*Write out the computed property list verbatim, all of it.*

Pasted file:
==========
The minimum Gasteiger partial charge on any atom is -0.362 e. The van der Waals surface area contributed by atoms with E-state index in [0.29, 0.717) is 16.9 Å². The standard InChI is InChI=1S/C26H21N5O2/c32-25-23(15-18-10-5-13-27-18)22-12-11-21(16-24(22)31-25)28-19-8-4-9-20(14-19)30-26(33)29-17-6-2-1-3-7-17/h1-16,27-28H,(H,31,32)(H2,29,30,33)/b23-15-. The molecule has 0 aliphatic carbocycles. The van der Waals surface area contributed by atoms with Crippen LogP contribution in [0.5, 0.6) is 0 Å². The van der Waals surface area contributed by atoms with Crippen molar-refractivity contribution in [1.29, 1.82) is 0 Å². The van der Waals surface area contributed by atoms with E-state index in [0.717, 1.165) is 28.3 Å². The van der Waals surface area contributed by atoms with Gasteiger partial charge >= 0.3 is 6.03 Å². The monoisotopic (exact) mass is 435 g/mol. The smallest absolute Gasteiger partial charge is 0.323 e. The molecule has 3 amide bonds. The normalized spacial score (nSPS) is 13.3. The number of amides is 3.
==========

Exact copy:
The minimum Gasteiger partial charge on any atom is -0.362 e. The van der Waals surface area contributed by atoms with E-state index in [0.29, 0.717) is 16.9 Å². The standard InChI is InChI=1S/C26H21N5O2/c32-25-23(15-18-10-5-13-27-18)22-12-11-21(16-24(22)31-25)28-19-8-4-9-20(14-19)30-26(33)29-17-6-2-1-3-7-17/h1-16,27-28H,(H,31,32)(H2,29,30,33)/b23-15-. The molecule has 0 aliphatic carbocycles. The van der Waals surface area contributed by atoms with Crippen LogP contribution in [0.5, 0.6) is 0 Å². The van der Waals surface area contributed by atoms with Crippen molar-refractivity contribution in [1.29, 1.82) is 0 Å². The van der Waals surface area contributed by atoms with E-state index in [0.717, 1.165) is 28.3 Å². The van der Waals surface area contributed by atoms with Gasteiger partial charge >= 0.3 is 6.03 Å². The monoisotopic (exact) mass is 435 g/mol. The smallest absolute Gasteiger partial charge is 0.323 e. The molecule has 3 amide bonds. The normalized spacial score (nSPS) is 13.3. The number of amides is 3.